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81 Cards in this Set

  • Front
  • Back
What is the nucleus of an atom made of?
Protons and neutrons.
What is the relative charge of an electron?
What is the relative charge of a proton?
What is the relative charge of a neutron?
What is the relative mass on an electron?
What is the relative mass of a proton?
What is the relative mass of a neutron?
What is an isotope?
Elements with the same atomic number but different mass numbers.
Groups are what?
Elements with the same amount of electrons in the outer shell.
How are groups arranged?
What do periods increase in order of?
In order of how many shells the electrons occupy.
How are periods arranged?
What did John Dalton do?
Developed the early theory of atoms.
Who confirmed John Dalton's theory?
JJ Thompson, Rutherford and Bohr.
Geiger and Mardsen's findings confirmed or disproved Dalton?
What are atoms with 8 electrons in the outer shell?
Stable electronic Structure
How an atoms become stable?
By transferring electrons.
What does OIL RIG stand for?
Oxidation is loss

Reduction is gain

Metals atoms lose/gain electrons to become stable?
Lose, and become a positive ion.

Non-metal atoms gain/lose electrons to become stable?
Gain to become negative ions.
What is the process of ionic bonding?
A metal atom becomes a positive atom by losing an electron and non-metal gains an electron to become a negative ion. These then attract each other.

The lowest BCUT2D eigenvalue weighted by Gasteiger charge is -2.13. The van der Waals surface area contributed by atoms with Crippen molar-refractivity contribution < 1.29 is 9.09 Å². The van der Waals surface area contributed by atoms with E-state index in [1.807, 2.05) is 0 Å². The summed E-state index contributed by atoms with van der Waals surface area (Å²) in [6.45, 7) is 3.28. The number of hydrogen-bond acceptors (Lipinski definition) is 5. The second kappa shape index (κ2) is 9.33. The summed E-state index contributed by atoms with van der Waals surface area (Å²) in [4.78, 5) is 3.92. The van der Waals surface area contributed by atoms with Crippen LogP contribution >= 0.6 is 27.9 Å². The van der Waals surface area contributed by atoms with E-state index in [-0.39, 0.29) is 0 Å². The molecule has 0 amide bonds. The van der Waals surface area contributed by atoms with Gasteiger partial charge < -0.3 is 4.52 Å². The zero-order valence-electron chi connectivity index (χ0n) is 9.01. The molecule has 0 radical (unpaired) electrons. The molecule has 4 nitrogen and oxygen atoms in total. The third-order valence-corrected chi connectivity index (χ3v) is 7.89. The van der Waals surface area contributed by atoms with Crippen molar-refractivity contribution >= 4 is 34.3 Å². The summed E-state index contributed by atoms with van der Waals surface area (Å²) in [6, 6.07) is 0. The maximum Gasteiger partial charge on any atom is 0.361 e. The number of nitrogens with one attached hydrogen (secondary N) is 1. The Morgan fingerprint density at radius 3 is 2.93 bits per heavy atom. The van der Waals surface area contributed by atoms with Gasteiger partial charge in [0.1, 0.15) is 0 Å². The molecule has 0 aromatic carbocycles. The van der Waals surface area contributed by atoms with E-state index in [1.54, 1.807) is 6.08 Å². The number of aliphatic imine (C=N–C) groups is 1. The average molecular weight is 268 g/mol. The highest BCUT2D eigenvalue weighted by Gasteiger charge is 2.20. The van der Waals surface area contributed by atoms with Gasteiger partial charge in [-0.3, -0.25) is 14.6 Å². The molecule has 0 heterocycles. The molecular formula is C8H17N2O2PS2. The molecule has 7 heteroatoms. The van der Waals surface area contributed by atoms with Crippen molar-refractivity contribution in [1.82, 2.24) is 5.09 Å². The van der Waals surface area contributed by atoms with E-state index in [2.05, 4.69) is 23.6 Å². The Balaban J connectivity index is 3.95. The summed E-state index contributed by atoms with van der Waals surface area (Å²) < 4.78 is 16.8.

How do we illustrate ionic bonding?
Dot and cross diagram
Draw a diagram for the ionic bonding of Magnesium and Oxygen.
What is the structure of sodium chloride or magnesium oxide?
Giant ionic lattice with have strong electrostatic attraction.
When does sodium chloride conduct electricity?
In solution or molten
When does MgO conduct electricity?
When molten
Why does MgO have a higher boiling point than NaCl?
-Stronger electrostatic attraction

-Each Mg donates 2 electrons to each oxygen whereas Na only does 1 to chlorine

-Mg has tiny radius so gets very close to the oxygen which makes bonds stronger

What is covalent bonding?
Non-metals share electron pairs between atoms.
Draw a dot and cross diagram for Cl2
Why don't CO2 and H2O conduct electricity?
There's no free electrons.
The group number is the same as?
The number of electrons in the outer shell
In 1865, what did Newlands do?
Put 56 elements into groups and found that every 8th one behaved similarly.
In 1869, what did Mendeleev do?
Arranged elements into a table and noticed periodic changes in properties. He also noticed gaps and predicted more elements would be found.
In 1891 what did Mendeleev's table not contain?
The noble gasses.
What are the properties of group one metals?
-React vigorously with water

-Give off hydrogen

-Reacts with water to form an alkali (the hydroxide of the metal)

Put these in order of reactivity:




Most to least

1. Potassium

2. Sodium

3. Lithium

(Reactivity increases down the group)

What is the process called when an atom loses an electron?
How can we test if lithium, sodium or potassium are present in a compound?
The flame test
Explain the process of the flame test
-A flame test wire is moistened with dilute hydrochloric acid

-Then dipped into the solid chemical

-Then put over a blue Bunsen flame

-Colours of flames are recorded

What colour will a flame burn if lithium is present?
What colour will a flame burn if sodium is present?